Encouraged by the Motor Sport article by Karslake and the VSCC’s introduction of an ‘Edwardian’ category the search for the older racing cars continued, and the Sunbeams did well in this and other Clubs’ events. C R Abbott OBE competed in the Brighton Speed Trials in his, and in 1951 Stanley Sears won the Edwardian class at Prescott. In 1952 he was third in the VSCC Itala Trophy race, beaten only by a GP Bugatti and the 10-1/2-litre Delage, and was second at Prescott to Clutton’s 1908 12-litre Itala. The following year Eric Sears was beaten only by a 1927 Lancia Lambda in the Pomeroy Trophy contest. Jack Sears was fourth at the VSCC Silverstone vintage Seaman race behind a Type 35B Bugatti and two 4-1/2-litre Bentleys. In 1954 Jack Sears won the Pomeroy Trophy, the aged Sunbeam vanquishing cars of all ages, and achieved this astonishing feat again in 1963. Sir Francis Samuelson drove his TT Sunbeam in the veteran drivers’ parades at Silverstone and Goodwood in 1954 and 1961. But even now which car was which in the1914 team puzzles the experts.
All three are still intact, the most recent recommissioning being by Tony Fabian before the Christies auction sale in 2004, where it went for a final bid of well over £480,000. The present owners of the cars are Nick Pellett, Brian Moore and Neil Corner. The TT race numbers had been 4 for KLG, 15 for Resta and 21 for Sir Algernon. This gave rise to the cars being known as IoM 1, 2 and 3. But there doesn’t seem to be any evidence that Sunbeam used this numbering, and although the engine components and the chassis frames were numbered, whether this was in order of manufacture or race entry is not known. Christie’s quoted No1 on the car they sold and suggested that “The Sunbeam was a race winner”.
More very interesting information has now arisen concerning this complicated historic record. Mrs Jennie Greaves informed the STD Register that she had found some forgotten photographs of cars owned by her grandfather, Mr Brodie Dunwell, one of which was the Sunbeam AJ 2088, which he had owned from 1925 until 1949 or a little later. It took her father to his wedding in 1945 in Forest Hill and was repainted a year later.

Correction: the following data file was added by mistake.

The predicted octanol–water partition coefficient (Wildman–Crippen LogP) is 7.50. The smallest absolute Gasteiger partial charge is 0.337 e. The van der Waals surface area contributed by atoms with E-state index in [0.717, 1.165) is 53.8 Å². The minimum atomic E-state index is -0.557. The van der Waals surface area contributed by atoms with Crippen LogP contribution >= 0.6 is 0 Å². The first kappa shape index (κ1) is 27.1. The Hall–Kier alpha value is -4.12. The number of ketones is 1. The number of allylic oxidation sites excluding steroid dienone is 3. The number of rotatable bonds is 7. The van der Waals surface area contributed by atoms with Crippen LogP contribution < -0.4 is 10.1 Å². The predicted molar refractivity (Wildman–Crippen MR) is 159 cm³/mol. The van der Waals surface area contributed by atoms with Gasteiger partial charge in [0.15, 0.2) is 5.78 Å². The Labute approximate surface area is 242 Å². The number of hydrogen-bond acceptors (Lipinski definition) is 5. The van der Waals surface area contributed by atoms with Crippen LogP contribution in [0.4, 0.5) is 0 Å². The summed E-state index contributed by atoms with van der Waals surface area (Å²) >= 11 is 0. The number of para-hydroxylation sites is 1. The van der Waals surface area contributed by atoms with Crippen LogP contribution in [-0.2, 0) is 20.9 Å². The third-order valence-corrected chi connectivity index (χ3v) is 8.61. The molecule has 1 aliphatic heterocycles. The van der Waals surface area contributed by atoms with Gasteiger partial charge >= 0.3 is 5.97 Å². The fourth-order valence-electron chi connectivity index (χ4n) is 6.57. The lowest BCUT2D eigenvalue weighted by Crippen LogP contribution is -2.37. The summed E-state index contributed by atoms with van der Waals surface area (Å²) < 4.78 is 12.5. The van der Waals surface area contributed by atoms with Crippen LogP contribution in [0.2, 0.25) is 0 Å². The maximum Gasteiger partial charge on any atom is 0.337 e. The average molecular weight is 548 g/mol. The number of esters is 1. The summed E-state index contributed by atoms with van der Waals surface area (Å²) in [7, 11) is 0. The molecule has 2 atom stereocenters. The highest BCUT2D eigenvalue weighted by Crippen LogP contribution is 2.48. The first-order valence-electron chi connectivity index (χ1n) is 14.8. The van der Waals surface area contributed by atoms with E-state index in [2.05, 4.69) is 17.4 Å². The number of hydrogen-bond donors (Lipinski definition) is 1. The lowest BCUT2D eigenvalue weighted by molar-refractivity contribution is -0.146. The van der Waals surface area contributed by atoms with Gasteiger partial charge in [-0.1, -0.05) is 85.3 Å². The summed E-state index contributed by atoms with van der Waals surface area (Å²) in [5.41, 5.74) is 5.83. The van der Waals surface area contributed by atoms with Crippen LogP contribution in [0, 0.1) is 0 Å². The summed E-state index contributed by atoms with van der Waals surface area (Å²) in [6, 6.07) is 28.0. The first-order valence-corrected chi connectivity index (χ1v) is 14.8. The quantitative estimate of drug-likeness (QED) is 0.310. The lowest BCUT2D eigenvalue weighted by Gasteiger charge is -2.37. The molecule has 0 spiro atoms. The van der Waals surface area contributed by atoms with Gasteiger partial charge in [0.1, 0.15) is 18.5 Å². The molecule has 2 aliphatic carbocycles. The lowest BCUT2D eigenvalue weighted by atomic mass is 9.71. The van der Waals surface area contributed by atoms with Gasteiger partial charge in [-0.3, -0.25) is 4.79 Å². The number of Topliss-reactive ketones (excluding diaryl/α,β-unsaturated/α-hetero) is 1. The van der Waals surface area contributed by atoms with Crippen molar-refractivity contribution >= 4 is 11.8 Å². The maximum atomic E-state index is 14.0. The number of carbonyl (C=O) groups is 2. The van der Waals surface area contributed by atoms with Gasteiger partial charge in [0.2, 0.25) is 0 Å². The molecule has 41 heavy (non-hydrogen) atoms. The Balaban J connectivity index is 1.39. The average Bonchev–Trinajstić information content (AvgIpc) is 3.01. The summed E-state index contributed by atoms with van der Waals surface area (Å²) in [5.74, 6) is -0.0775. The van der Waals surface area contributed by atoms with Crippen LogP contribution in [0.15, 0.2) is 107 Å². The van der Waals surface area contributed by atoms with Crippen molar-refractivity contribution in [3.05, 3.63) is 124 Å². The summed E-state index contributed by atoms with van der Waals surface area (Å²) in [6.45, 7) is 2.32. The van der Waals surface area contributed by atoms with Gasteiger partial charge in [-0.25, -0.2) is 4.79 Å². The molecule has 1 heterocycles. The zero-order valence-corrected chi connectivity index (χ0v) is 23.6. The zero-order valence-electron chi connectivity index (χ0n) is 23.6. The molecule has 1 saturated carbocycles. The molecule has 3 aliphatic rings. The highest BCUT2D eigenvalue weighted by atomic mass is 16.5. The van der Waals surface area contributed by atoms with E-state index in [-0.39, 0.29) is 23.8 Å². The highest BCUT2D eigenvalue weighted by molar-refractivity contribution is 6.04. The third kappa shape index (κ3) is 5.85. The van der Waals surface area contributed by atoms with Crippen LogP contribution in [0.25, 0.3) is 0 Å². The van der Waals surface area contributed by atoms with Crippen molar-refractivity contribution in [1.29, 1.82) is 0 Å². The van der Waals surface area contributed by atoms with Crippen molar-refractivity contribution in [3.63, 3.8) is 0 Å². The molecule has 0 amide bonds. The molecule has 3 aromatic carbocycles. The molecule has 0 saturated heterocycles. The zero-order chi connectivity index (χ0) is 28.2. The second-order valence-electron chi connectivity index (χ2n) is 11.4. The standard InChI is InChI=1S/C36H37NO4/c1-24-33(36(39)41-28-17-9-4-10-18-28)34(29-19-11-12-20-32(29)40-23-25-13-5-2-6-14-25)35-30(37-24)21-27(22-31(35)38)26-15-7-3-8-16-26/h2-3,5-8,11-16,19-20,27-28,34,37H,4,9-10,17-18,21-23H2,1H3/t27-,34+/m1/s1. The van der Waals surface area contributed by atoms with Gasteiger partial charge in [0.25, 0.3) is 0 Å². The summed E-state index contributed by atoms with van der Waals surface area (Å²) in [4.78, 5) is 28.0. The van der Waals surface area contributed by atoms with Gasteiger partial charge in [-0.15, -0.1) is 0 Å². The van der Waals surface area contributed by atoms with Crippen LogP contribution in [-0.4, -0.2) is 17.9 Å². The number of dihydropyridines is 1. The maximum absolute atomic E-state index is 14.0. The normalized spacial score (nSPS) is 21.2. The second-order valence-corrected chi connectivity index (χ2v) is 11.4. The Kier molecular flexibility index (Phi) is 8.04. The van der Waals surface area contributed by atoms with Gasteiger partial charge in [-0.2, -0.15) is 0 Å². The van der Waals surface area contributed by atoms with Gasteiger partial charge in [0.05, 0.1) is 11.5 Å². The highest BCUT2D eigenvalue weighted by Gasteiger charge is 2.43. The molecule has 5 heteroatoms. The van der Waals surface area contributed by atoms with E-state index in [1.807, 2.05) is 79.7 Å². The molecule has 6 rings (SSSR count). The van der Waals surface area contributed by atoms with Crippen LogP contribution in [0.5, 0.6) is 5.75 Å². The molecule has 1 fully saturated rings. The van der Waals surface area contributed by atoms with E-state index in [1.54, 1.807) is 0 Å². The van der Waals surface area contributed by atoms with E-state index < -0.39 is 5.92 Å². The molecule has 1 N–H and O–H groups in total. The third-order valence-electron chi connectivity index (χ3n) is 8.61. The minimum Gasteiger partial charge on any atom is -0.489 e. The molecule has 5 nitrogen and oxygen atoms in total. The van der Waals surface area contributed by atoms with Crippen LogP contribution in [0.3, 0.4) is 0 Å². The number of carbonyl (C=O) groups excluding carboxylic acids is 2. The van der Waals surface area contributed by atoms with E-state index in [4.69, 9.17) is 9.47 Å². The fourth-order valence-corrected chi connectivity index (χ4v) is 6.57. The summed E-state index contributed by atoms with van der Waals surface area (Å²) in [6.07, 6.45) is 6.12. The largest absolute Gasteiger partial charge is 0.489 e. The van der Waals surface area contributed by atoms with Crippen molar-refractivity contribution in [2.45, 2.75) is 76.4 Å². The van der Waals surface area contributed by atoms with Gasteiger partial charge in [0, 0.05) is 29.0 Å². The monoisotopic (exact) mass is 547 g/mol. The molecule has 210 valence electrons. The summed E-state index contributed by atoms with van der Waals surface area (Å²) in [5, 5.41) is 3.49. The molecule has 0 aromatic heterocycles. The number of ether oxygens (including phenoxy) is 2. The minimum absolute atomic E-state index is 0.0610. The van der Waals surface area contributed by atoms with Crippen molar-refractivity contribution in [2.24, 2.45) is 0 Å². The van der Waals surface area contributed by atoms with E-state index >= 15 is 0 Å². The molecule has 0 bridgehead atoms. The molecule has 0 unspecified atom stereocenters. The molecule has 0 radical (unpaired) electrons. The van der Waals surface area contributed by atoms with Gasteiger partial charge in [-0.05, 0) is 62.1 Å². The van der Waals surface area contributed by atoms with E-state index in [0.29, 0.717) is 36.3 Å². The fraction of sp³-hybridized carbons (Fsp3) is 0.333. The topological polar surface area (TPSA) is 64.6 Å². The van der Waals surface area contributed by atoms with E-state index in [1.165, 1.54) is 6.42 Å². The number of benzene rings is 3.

Mrs Greaves’s photographs show the Sunbeam with a smart touring body and its radiator to have a Sunbeam badge and to be inscribed IoM 1, so that it was accepted as the TT winner. Sunbeam apparently put touring bodies on its pensioned off racing cars — on one of the1916 Indianapolis cars for instance — and we know that AJ 2088 had a TT engine. But its radiator had a protruding top associated with the 1912 Coupe de l’Auto cars and these do not seem to have been badged or numbered. Would a reasonably spacious four-seater body have been put on a TT chassis with a wheelbase of 8ft 10in? More likely that a production 14hp chassis with a wheelbase 1in longer was used. (In which case one of the surviving TT cars must have had its chassis shortened and been given a replica body and bolster tank.)
Indeed, in a piece about the cars which Kent Karslake wrote for the book From Veteran to Vintage (Temple Press, 1956) he remarked that “…two of them survive, or at least their engines do. Neither of them [the Samuelson and Sears cars] can be called complete TT cars because it seems that after the race the engines were installed in more normal frames with longer wheelbases.”
I am therefore not prepared to say which of the survivors is the car which served Lee Guinness so well 82 years ago.